As examples of other dietary choices that are unknowingly depleting our nutrients, let’s look at phytic acid and food diversity.

Phytic Acid.

Unless properly prepared, nuts, seeds, pulses and grains i.e. cereals (all the foods at the bottom of our standard American and Australian food pyramids), deplete us nutritionally.

Here’s why. These foods come neatly packaged up with phytic acid.

Phytic acid is stored in the hulls of nuts, seeds, pulses and grains. However… it has a strong binding affinity to important minerals, such as calcium, iron, and zinc.

The problem arises when we consume large amounts of these foods (as we’ve generally done for the past 50 years) and the phytic acid bind to those important minerals within us, it depletes our bodies of calcium, iron, zinc etc. thereby compromising the systems that rely on these raw materials e.g. our immunity, blood, bone health and much more.

Note that when nuts, seeds and grains are soaked, activated and / or sprouted it helps release the phytic acid, making them kinder on our digestion and mineral stores. It’s the way our ancestors prepared these foods thousands of years ago when they began to consume them more frequently. 


Our microbiome (natural bugs that live with us symbiotically) need food diversity to create their own diversity and therefore our wellbeing.

Diversity not only within their own kind, but diversity in the food we feed them. It is vital.   I heard once that as we evolved, in a single day we ate up to 100 different types of plant species i.e. leaves, tubers and grasses! This diversity not only gave us diversity in taste and flavour, it gave diversity in our microbiome (bugs).   Our bugs are instrumental in helping us digest and absorb our food. Thinking about it – not washing food was beneficial back then – perhaps a topic for another time.

Compare this to our modern day lives, where the diversity of foods we eat in a single day has become very narrow and very sanitised.

The plethora of ‘wild’ bugs and nutrients we require and were historically exposed to a thousand years ago (and for a hundred thousand years before that) is dramatically reduced.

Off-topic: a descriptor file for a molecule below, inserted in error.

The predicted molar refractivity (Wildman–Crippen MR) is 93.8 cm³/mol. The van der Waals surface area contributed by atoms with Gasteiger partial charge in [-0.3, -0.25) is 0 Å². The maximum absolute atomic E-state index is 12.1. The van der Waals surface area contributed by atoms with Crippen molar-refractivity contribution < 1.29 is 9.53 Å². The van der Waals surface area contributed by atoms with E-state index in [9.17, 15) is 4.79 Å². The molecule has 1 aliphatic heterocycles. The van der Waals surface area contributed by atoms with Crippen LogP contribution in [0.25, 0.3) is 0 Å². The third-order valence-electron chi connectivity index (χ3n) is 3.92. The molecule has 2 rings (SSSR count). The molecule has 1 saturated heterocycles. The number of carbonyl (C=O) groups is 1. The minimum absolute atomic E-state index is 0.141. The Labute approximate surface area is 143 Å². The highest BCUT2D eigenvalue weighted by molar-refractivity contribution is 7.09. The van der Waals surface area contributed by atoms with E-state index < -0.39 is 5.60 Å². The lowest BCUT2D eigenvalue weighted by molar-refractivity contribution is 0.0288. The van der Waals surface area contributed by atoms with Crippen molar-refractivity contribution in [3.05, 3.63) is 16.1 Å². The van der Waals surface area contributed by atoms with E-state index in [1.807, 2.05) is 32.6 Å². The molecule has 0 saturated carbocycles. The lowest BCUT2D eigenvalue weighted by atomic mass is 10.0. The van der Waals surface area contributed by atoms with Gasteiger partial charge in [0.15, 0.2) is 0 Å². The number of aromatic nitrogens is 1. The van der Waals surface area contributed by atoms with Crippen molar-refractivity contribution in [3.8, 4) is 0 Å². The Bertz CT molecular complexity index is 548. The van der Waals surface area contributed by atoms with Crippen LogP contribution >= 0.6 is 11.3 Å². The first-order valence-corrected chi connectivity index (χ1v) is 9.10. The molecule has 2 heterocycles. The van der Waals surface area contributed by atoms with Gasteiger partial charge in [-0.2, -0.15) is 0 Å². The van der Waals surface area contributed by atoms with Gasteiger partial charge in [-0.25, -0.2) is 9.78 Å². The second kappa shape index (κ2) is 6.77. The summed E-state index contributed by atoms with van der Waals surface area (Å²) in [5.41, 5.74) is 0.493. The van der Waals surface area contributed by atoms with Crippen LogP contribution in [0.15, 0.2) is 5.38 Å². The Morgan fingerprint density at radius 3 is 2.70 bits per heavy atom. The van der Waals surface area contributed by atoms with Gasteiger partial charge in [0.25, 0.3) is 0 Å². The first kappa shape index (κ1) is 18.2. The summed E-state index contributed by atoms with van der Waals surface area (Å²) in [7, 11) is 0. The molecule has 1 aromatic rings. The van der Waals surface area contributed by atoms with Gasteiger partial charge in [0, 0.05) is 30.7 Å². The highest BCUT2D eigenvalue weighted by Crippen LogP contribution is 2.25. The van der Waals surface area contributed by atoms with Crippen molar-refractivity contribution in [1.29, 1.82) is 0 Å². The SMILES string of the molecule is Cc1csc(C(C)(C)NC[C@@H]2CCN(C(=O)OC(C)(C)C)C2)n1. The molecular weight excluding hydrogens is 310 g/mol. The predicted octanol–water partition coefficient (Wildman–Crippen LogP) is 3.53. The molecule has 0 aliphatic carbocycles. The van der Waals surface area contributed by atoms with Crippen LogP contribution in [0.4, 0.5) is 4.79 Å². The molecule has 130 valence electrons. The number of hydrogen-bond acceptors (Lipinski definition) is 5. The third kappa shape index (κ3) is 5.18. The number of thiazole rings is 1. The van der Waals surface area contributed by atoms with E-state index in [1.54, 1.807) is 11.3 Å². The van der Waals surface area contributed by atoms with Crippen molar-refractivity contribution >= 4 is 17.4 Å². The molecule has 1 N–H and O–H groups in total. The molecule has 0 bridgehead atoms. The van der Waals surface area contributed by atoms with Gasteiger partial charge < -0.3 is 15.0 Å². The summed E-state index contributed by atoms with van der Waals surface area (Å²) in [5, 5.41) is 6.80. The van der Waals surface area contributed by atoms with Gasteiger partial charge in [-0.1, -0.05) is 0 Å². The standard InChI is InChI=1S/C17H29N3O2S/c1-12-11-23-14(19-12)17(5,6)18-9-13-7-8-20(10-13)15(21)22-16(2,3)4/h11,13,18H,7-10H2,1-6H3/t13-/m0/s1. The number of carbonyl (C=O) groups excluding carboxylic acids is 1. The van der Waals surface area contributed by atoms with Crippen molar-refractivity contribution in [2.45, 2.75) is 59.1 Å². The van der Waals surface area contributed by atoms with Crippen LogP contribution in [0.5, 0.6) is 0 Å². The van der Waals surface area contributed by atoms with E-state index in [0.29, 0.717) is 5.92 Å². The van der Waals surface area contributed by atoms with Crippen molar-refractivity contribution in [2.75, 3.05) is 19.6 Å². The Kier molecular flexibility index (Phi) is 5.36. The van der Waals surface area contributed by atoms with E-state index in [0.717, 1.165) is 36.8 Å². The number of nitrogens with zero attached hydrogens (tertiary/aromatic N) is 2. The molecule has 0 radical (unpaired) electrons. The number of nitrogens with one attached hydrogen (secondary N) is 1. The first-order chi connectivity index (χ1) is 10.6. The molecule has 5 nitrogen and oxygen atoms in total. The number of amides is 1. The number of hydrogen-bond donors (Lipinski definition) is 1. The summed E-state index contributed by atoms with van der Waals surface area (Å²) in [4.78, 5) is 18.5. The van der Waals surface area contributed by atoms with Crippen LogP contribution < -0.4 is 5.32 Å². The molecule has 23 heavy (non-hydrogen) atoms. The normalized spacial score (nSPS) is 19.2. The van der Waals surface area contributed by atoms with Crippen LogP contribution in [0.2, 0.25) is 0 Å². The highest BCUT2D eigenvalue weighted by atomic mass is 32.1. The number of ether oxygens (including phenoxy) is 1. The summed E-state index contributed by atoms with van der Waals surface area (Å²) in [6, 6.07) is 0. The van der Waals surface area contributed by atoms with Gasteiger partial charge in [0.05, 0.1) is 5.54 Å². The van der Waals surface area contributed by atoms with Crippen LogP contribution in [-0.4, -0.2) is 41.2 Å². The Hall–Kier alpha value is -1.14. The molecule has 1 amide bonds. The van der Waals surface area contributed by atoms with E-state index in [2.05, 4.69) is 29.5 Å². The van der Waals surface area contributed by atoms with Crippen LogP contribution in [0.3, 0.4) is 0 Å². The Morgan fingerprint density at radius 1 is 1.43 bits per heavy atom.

The next cause of our modern day malnutrition is how we are absorbing food / nutrients?

We may have the best ‘diet’ in the world, but relatively speaking it’s limited … and it doesn’t help us if we aren’t absorbing it.


  1. What causes mal-absorption?

There are many different factors. Below are a couple of common ones.

Heavy metals and toxins.

Most of us have heavy metals stored away in our cells.   It’s not IF we have them it’s a matter of how much we have and IF we are detoxing them?

Metals such as mercury are ‘opportunistic’ in that they will jump into a cell receptor site in place of important minerals e.g. very simply, mercury can jump in and push zinc out.

Heavy metals and toxins can hamper absorption of nutrients and effect organ health, especially the liver, again leaving us nutritionally depleted.

Imbalanced Microbiome.

This is one of the most important reasons for nutrient mal-absorption.

When our microbiome i.e. the population of bugs that live symbiotically on and within us, is out of balance, we don’t absorb nutrients efficiently.

Our bugs help us metabolise our food e.g. some species help produce vitamin B12 in the small intestine, B12 is vital for healthy nerves (ie stress management and brain function) and blood cells. Then if we have disbyosis, i.e. a greater population of pathogenic bugs these too can rob us of vital nutrients.

  1. Another Cause. Disappearing nutrients.

This is an evolutionary cause that’s not in the standard definition of malnutrition, yet it’s significant.

Humans evolved drinking fresh water from natural, mineralised streams and eating food from nutrient rich soils and oceans. Good quality nutrients were readily available, helping us evolve as one of the most successful species on the planet. This is no longer the case.

Our soils are drastically depleted with very few minerals left, particularly in Western Australia.  The food we eat is nutrient depleted. Plus most of us drink chemically treated water that has barely, if any, nutrients.

Although our oceans are still one of the few places with good mineral stores (notwithstanding the polution), we are a long way from the naturally mineralised streams, water holes or nutrient rich soils we would have enjoyed and evolved with.

We can see how unknowingly, physically and genetically weaker frames can be inherited from one generation to the next, as we are nutrient depleted.

Other factors causing a lack of nutrients include our emotional wellbeing and stress levels. Two factors that if left unmanaged also quickly deplete key nutrients.   Read more about managing stress here and here.